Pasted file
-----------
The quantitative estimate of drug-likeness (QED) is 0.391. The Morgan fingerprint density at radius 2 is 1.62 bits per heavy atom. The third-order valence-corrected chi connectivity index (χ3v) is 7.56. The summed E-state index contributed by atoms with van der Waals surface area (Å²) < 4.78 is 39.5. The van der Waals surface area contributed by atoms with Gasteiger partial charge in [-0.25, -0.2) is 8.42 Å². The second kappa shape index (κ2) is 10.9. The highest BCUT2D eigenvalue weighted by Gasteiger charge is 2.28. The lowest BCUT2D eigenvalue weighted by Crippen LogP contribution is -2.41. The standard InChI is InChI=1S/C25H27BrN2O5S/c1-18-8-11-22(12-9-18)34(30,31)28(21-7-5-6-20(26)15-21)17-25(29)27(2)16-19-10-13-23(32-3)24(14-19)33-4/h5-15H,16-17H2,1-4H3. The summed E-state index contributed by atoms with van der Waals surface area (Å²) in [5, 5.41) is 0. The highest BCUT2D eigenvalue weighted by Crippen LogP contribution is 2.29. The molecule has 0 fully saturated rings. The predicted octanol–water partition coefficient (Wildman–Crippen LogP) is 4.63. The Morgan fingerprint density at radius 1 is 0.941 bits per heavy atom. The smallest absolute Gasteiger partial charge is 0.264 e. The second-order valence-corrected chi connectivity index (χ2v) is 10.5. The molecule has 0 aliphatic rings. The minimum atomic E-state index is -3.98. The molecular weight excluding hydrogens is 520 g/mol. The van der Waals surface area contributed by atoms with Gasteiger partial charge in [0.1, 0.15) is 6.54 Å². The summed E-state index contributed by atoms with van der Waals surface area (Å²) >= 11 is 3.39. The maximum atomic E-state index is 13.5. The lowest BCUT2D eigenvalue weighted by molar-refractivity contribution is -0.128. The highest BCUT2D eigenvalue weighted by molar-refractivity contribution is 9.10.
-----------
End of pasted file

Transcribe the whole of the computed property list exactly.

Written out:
The quantitative estimate of drug-likeness (QED) is 0.391. The Morgan fingerprint density at radius 2 is 1.62 bits per heavy atom. The third-order valence-corrected chi connectivity index (χ3v) is 7.56. The summed E-state index contributed by atoms with van der Waals surface area (Å²) < 4.78 is 39.5. The van der Waals surface area contributed by atoms with Gasteiger partial charge in [-0.25, -0.2) is 8.42 Å². The second kappa shape index (κ2) is 10.9. The highest BCUT2D eigenvalue weighted by Gasteiger charge is 2.28. The lowest BCUT2D eigenvalue weighted by Crippen LogP contribution is -2.41. The standard InChI is InChI=1S/C25H27BrN2O5S/c1-18-8-11-22(12-9-18)34(30,31)28(21-7-5-6-20(26)15-21)17-25(29)27(2)16-19-10-13-23(32-3)24(14-19)33-4/h5-15H,16-17H2,1-4H3. The summed E-state index contributed by atoms with van der Waals surface area (Å²) in [5, 5.41) is 0. The highest BCUT2D eigenvalue weighted by Crippen LogP contribution is 2.29. The molecule has 0 fully saturated rings. The predicted octanol–water partition coefficient (Wildman–Crippen LogP) is 4.63. The Morgan fingerprint density at radius 1 is 0.941 bits per heavy atom. The smallest absolute Gasteiger partial charge is 0.264 e. The second-order valence-corrected chi connectivity index (χ2v) is 10.5. The molecule has 0 aliphatic rings. The minimum atomic E-state index is -3.98. The molecular weight excluding hydrogens is 520 g/mol. The van der Waals surface area contributed by atoms with Gasteiger partial charge in [0.1, 0.15) is 6.54 Å². The summed E-state index contributed by atoms with van der Waals surface area (Å²) >= 11 is 3.39. The maximum atomic E-state index is 13.5. The lowest BCUT2D eigenvalue weighted by molar-refractivity contribution is -0.128. The highest BCUT2D eigenvalue weighted by molar-refractivity contribution is 9.10.